A new study finds older adults who received positive airway pressure therapy (more commonly known as CPAP) prescribed for obstructive sleep apnea may be less likely to develop Alzheimer’s disease and other kinds of dementia.
Researchers from Michigan Medicine’s Sleep Disorders Centers analyzed Medicare claims of more than 50,000 Medicare beneficiaries ages 65 and older who had been diagnosed with obstructive sleep apnea (OSA). In this nationally representative study, they examined if those people who used CPAP were less likely to receive a new diagnosis of dementia or mild cognitive impairment over the next 3 years, compared to people who did not use positive airway pressure.
“We found a significant association between positive airway pressure use and lower risk of Alzheimer’s and other types of dementia over three years, suggesting that positive airway pressure may be protective against dementia risk in people with OSA,” says lead author Galit Levi Dunietz, PhD, MPH, an assistant professor of neurology and a sleep epidemiologist.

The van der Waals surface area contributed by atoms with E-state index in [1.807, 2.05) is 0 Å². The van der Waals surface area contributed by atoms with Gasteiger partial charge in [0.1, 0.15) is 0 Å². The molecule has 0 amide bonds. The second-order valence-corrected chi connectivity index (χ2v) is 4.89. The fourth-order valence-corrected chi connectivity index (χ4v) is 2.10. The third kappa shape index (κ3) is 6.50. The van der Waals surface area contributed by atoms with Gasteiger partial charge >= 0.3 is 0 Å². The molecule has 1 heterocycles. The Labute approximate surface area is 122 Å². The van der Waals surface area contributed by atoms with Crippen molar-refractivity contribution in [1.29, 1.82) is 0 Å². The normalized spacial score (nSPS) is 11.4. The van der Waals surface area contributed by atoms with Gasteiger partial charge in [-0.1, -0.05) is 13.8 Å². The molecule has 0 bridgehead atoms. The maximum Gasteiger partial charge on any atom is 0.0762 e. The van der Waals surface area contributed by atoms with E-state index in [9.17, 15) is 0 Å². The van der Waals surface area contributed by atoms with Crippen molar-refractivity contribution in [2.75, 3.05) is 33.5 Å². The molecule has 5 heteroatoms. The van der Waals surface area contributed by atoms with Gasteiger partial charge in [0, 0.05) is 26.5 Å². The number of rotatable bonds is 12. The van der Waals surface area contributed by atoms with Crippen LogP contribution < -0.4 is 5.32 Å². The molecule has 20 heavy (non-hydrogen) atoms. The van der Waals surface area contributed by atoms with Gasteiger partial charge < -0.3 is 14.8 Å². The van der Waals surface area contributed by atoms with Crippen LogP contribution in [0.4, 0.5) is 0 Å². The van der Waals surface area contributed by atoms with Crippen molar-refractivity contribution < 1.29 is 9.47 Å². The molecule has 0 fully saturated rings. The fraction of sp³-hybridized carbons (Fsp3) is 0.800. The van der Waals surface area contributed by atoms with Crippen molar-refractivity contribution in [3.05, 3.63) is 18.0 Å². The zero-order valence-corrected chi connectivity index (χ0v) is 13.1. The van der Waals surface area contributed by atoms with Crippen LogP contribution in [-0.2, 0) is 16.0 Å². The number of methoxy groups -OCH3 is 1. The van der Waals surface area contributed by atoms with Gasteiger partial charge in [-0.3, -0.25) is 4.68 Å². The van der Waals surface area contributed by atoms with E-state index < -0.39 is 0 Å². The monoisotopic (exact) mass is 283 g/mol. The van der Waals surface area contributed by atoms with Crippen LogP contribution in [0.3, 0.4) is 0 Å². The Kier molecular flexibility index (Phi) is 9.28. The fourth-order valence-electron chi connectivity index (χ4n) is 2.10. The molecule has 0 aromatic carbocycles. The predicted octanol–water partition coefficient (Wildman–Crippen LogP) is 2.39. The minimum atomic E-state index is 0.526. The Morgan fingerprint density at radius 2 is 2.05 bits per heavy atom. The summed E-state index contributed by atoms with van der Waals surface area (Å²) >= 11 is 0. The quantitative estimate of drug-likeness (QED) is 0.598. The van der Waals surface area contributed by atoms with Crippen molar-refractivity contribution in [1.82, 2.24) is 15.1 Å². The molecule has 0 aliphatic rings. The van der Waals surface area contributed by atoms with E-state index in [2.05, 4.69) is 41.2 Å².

[RELATED: In Older Adults, Obstructive Sleep Apnea Is Often Present But Infrequently Diagnosed]
The findings stress the impact of sleep on cognitive function. “If a causal pathway exists between OSA treatment and dementia risk, as our findings suggest, diagnosis and effective treatment of OSA could play a key role in the cognitive health of older adults,” says study principal investigator Tiffany J. Braley, MD, MS, an associate professor of neurology, in a release.
Photo 30641712 © Gary Arbach – Dreamstime.com